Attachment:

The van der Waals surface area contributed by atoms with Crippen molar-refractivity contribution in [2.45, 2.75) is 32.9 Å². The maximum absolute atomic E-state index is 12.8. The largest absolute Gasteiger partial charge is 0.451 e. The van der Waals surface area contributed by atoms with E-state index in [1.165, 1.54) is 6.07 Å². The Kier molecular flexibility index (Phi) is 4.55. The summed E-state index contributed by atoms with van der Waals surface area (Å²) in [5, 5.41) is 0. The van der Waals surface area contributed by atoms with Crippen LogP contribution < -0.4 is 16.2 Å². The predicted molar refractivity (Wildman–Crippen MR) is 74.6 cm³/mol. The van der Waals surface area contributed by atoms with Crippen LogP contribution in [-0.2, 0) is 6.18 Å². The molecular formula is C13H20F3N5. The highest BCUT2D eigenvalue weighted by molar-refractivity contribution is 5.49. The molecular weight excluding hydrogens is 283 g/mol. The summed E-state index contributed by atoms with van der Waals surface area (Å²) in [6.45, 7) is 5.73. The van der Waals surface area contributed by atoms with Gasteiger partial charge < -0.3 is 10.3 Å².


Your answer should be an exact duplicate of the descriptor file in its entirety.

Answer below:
The van der Waals surface area contributed by atoms with Crippen molar-refractivity contribution in [2.45, 2.75) is 32.9 Å². The maximum absolute atomic E-state index is 12.8. The largest absolute Gasteiger partial charge is 0.451 e. The van der Waals surface area contributed by atoms with E-state index in [1.165, 1.54) is 6.07 Å². The Kier molecular flexibility index (Phi) is 4.55. The summed E-state index contributed by atoms with van der Waals surface area (Å²) in [5, 5.41) is 0. The van der Waals surface area contributed by atoms with Crippen LogP contribution < -0.4 is 16.2 Å². The predicted molar refractivity (Wildman–Crippen MR) is 74.6 cm³/mol. The van der Waals surface area contributed by atoms with Crippen LogP contribution in [-0.2, 0) is 6.18 Å². The molecular formula is C13H20F3N5. The highest BCUT2D eigenvalue weighted by molar-refractivity contribution is 5.49. The molecular weight excluding hydrogens is 283 g/mol. The summed E-state index contributed by atoms with van der Waals surface area (Å²) in [6.45, 7) is 5.73. The van der Waals surface area contributed by atoms with Gasteiger partial charge < -0.3 is 10.3 Å².